Just two minutes later, with fans still in full celebration from the previous goal, Carranza put Gazdag in for a tap-in with a deft header, sending the stadium into pandemonium. With all the momentum on their side, the Union didn’t give NYCFC a chance to get back into the game, with super-sub Cory Burke adding a third in the 76th minute.

“We have players who are willing to grind and fight,” Curtin said. “We’re not fun to play against. You can call it what you want: attractive, entertaining, you can hate it, you can call it too physical, whatever you want, we don’t really care. We know the opponent does not like playing against us and it wears them down. Full credit to our players.”

Union captain Alejandro Bedoya missed the Conference Semifinal with a hip injury, an ailment that had kept him out all but one game since September 10. He was able to start and lasted 45 minutes, but it wasn’t easy. After an attempted pass around the 30th minute in front of the Union bench, he was severely hampered by that injury. He was able to fight through it and last until halftime before being subbed.

Jack McGlynn replaced Bedoya. He got the secondary assist on that second goal.

“Ale gutted it out and gave as much as we could,” Curtin said. “The thinking was always to bring Jack on when the game slowed down a little bit. ... To bring him in when he can pass, he did a good job for us.”

On the bench in the second half, Bedoya cheered on his team and tried to galvanize the crowd. The Union captain was fit enough to climb up the stairs onto the podium to accept the trophy and lift it for his team, his club and his city.

“It’s unbelievable,” Carranza, acquired this season from Inter Miami CF, said. “I can’t explain it with words. I wasn’t playing in my past team, but in this team I found great players, great people. We’re super difficult to beat, we showed how good we can be.”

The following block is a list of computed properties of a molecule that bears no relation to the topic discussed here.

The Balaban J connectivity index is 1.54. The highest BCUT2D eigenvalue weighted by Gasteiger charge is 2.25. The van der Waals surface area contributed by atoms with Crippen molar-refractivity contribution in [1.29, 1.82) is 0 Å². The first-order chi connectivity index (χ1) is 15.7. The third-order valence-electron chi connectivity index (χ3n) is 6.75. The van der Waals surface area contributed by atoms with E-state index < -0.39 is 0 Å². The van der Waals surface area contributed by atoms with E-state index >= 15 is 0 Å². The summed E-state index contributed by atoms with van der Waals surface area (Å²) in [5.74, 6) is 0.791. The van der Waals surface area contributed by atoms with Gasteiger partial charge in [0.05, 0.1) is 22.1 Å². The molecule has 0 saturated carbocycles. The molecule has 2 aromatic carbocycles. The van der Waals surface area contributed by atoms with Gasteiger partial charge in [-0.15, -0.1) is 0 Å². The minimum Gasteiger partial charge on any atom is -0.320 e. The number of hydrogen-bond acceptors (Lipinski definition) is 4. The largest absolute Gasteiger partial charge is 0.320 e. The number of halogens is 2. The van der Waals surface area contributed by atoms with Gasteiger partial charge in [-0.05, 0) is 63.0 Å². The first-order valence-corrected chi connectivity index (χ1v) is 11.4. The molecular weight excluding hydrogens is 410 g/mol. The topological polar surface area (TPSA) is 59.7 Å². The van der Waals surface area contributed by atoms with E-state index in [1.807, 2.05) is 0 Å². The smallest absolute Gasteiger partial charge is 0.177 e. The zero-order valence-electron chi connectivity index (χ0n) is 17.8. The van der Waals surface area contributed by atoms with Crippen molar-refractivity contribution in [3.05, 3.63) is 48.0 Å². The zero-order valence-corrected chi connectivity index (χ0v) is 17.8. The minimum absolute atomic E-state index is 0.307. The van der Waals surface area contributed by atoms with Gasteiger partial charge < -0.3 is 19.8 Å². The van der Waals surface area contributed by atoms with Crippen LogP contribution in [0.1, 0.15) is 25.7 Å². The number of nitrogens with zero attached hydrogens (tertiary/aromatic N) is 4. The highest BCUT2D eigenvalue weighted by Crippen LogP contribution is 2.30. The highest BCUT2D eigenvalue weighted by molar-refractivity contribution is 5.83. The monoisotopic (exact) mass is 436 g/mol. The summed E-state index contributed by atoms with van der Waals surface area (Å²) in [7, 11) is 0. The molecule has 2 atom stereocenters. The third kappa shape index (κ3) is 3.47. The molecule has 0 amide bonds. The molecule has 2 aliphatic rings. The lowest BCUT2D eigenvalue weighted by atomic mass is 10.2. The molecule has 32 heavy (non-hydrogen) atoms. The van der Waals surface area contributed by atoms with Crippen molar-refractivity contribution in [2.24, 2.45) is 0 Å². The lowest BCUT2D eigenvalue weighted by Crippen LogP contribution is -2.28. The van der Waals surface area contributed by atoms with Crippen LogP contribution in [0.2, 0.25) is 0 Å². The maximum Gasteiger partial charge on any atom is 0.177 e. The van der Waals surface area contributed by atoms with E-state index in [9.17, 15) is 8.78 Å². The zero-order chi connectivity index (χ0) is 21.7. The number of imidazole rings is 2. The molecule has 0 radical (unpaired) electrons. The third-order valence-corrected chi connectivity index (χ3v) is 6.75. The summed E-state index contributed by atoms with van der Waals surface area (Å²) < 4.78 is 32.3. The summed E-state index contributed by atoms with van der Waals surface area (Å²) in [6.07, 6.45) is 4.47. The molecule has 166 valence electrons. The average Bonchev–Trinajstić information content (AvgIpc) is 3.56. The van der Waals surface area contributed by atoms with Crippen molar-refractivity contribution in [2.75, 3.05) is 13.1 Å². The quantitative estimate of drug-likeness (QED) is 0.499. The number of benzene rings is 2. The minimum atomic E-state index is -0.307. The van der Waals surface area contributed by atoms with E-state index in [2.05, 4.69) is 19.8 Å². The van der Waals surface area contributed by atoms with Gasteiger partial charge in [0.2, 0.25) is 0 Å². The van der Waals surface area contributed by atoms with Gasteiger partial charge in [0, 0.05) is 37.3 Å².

Now, the Union have one more game left.

Dream Final

This is the first time since 2003 that both No. 1 seeds have advanced to face each other in MLS Cup. The Union and LAFC finished 2022 level on points, with the Black & Gold clinching the Supporters’ Shield thanks to a tiebreaker: Most wins (21 versus 19).

Like the Union, Saturday will be LAFC’s first-ever MLS Cup.

“It feels amazing, you know?” defender Kai Wagner said. “This is my fourth season, we’ve had great seasons. To get to the end this season, to get to MLS Cup, it’s amazing."

LAFC and the Union have played out a few instant classics in previous years. They played the final regular-season game before the league shut down due to the COVID-19 pandemic in the 2020 season, an incredible 3-3 draw. Earlier this year, they played out another draw, this time 2-2. Both of those games were in Los Angeles as well.

“Finals are hard to get to,” Curtin said. “It’s not easy in a 28-team league, the quality of this league. We’re going to go on the road and play an LAFC team who are as good as any in our league’s history. We have a chance, we can play with anybody.”